Personal BKs Top 1.6 Mil
Seek Counseling Before Filing, Say Experts

March 2, 2004 - Statistics just released from the Administrative Office of the Courts point to an ever-soaring number of personal bankruptcy cases. 2003 saw the number of non-business bankruptcies filed in federal court increase from the previous year, with the total number of filings topping out at 1,625,208. Industry leaders predict much of the same for 2004.

"We are seeing more people than ever who are troubled with debt burdens," said Joanne Budde, president of Consumer Credit Counseling Service of San Francisco (CCCS-SF). "Most people are doing everything they can to make ends meet. They do not want to file for bankruptcy, but many don't know where to turn for help."

There is a common perception that those who declare bankruptcy do so because they have spending control problems or have been deliberately irresponsible with credit cards – yet statistics show otherwise. Unemployment and medical troubles are the predominant indicators of bankruptcy, with two out of every three filers having lost a job, and half having recently experienced a major health problem. "The pressure of unexpected hospital bills or being out of work can make people panic," remarked Budde. "Just sitting down with a professional and reworking a budget or setting up a debt repayment plan can save a trip to court – and the long-term ramifications of bankruptcy."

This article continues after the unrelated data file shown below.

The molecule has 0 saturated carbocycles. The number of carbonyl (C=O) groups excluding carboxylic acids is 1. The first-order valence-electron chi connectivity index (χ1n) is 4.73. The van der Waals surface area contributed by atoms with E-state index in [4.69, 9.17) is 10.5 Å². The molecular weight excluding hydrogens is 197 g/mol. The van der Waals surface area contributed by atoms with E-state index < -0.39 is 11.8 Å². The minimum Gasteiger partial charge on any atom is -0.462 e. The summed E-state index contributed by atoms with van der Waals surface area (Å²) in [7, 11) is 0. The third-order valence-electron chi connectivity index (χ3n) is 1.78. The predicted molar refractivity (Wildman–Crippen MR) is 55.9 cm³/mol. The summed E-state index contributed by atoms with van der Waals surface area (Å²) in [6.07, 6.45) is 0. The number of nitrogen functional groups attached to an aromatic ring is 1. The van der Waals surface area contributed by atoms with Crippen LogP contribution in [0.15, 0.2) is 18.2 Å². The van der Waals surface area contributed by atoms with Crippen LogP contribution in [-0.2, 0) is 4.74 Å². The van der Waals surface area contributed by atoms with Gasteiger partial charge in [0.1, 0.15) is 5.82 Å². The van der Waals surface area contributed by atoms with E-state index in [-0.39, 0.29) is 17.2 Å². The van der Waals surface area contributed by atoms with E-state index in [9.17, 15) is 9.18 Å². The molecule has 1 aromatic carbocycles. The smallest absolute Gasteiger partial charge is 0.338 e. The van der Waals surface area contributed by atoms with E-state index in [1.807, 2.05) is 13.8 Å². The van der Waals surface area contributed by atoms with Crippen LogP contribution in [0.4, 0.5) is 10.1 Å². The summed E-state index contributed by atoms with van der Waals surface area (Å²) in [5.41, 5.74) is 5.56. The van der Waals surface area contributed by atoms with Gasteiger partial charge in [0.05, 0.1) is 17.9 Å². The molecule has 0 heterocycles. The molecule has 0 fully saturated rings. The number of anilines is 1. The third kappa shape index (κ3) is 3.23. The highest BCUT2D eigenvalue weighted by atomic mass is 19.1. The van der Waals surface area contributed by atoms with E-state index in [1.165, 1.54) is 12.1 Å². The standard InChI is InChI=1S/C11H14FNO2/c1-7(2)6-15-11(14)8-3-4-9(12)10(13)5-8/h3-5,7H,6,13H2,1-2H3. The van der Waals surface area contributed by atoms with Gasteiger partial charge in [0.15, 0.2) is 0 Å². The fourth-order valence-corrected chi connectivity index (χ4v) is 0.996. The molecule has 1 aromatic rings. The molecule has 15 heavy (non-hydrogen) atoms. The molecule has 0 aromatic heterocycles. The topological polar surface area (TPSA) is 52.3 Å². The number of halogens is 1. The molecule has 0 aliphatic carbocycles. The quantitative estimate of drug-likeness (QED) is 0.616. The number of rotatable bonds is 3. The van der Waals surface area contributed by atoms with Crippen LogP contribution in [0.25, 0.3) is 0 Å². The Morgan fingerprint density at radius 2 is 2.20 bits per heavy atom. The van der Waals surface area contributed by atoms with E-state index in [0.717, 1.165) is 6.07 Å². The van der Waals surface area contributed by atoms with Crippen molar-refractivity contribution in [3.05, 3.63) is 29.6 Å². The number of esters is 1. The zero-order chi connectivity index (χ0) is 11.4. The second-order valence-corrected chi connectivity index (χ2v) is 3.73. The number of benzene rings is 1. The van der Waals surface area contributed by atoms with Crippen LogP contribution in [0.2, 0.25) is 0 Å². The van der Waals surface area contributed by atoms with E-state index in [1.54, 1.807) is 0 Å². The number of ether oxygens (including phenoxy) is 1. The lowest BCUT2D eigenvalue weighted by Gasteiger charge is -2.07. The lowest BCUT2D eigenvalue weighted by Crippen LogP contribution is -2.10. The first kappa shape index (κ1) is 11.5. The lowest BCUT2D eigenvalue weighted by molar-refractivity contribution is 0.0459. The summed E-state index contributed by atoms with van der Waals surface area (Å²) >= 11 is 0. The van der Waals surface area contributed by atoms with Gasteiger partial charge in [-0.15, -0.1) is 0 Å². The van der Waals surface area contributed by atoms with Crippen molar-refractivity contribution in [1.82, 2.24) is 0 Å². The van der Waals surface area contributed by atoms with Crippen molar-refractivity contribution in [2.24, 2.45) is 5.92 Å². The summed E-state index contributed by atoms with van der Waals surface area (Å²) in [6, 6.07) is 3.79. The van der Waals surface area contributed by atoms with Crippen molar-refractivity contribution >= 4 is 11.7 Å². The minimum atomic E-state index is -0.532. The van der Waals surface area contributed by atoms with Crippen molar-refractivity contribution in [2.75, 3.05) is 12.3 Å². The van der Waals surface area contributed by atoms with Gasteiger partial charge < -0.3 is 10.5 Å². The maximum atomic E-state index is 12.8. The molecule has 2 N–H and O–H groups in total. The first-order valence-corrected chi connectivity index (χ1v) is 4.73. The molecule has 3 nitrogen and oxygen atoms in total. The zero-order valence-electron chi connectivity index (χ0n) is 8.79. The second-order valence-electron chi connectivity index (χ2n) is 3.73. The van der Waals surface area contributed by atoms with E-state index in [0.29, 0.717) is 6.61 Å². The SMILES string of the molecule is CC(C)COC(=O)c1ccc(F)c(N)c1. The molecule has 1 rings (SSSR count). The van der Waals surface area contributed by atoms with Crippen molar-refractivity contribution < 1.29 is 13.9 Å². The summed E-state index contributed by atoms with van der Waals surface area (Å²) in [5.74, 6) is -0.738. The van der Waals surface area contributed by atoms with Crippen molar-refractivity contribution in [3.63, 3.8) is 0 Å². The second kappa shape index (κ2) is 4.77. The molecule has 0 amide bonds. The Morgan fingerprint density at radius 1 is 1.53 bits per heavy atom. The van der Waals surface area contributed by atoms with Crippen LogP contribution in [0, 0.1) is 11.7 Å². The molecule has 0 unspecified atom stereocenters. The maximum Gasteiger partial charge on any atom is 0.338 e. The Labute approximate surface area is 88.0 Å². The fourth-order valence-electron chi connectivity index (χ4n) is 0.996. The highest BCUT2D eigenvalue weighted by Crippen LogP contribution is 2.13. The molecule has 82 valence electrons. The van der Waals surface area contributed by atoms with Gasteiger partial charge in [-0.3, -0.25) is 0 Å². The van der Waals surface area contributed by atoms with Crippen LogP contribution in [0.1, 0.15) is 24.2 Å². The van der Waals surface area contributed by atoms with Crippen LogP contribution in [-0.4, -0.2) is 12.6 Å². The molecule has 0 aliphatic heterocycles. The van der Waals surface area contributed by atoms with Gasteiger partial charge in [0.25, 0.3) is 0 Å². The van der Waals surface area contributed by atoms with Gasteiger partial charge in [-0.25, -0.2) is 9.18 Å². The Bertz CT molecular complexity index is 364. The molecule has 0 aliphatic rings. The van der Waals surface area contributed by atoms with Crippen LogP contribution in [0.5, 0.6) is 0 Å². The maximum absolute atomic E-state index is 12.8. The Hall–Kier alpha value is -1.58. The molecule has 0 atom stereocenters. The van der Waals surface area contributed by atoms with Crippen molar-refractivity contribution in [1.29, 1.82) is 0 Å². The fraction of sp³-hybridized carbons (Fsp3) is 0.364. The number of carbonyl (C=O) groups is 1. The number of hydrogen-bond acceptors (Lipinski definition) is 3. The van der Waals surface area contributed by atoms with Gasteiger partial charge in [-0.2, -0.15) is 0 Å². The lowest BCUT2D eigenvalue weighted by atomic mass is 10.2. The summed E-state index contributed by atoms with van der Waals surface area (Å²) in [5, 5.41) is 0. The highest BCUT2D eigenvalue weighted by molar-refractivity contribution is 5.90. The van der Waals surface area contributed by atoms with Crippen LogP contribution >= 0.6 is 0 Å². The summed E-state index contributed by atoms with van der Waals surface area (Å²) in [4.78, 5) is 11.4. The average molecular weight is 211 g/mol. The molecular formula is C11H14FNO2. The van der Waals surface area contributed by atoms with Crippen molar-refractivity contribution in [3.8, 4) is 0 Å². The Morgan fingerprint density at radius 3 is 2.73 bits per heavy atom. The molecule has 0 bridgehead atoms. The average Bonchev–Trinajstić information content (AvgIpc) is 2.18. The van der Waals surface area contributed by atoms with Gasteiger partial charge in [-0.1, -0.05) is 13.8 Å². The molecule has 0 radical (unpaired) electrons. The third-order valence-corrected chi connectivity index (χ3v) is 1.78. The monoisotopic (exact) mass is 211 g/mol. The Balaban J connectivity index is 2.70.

A study conducted by the Credit Research Center, a Georgetown University think tank on the effects of financial counseling found that for those in debt, seeking help from a reputable credit-counseling agency is key. The large majority of counseled borrowers had significantly fewer accounts, lower debt, and fewer delinquencies relative to other borrowers. "When people get support, they can better handle financial emergencies – resulting in fewer bankruptcies," said Budde.

Copyright © 2005 CCCS of San Francisco
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